Cornell University College of Veterinary Medicine doesn’t just train veterinary students to earn their DVM degrees – it also hosts many graduate pursuing Master’s and PhD degrees in many different scientific fields. Veterinary students, too, have access to the researchers at the College, in the form of lecturers, advisors, and mentors.
For veterinary students who want to pursue research at Cornell, there is no shortage of avenues. Students can pursue informal research experiences, working on projects in the hospital, field, or laboratory. Cornell’s Veterinary College also offers many formal research programs:
- Cornell’s Veterinary Investigators Program (VIP)
- Cornell’s Leadership Program for Veterinary Students
- Combined Degree Program (DVM/PhD)
- Master of Public Health (MPH)
- …and more!
But where do you start? How do you find the right lab, the right project, and the time to balance research with vet school?
I sat down with a handful of vet students all involved in research, but with very different backgrounds and research experiences. What were their favorite parts about doing research? What challenges did they face along the way? And what advice do they have to share with veterinary students who are interested in getting involved?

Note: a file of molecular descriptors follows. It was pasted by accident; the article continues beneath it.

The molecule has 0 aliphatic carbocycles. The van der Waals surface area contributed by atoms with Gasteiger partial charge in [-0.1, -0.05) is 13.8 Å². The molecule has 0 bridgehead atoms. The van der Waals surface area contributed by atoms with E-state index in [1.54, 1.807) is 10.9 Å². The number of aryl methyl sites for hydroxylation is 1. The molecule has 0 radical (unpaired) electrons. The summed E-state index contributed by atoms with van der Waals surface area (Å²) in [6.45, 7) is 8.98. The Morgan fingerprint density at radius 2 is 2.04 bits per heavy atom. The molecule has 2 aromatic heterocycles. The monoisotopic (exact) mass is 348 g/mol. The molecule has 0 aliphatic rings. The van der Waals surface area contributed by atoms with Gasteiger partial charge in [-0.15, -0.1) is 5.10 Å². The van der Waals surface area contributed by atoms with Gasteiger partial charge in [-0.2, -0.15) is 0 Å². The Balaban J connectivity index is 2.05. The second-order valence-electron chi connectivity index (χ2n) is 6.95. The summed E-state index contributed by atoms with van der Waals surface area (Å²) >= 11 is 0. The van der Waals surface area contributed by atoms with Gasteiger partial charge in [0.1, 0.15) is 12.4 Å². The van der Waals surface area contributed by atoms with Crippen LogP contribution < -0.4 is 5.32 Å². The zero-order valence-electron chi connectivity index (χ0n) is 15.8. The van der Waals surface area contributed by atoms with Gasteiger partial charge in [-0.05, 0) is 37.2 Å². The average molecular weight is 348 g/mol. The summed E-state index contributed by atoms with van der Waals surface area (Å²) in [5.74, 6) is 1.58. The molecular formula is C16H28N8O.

Many paths, from brains to blood smears
First, I spoke to Amber Harris. Harris is a third-year veterinary student, hoping to pursue a neurology
residency and eventually work in a teaching hospital, educating students and seeing patients. Before her third year of vet school, Harris was approached by a neurology clinician and asked to look through past cases for similarities that could identify risk factors for disease.
Because her work is retrospective and doesn’t require timed experiments or laboratory work, Harris’s time is more flexible – and the clinicians she works with are always understanding if she needs to prioritize schoolwork. “My favorite thing about my research,” she says, “is becoming familiar with different diagnostic tests and how to interpret them, especially in light of the rest of the clinical picture of the animal.”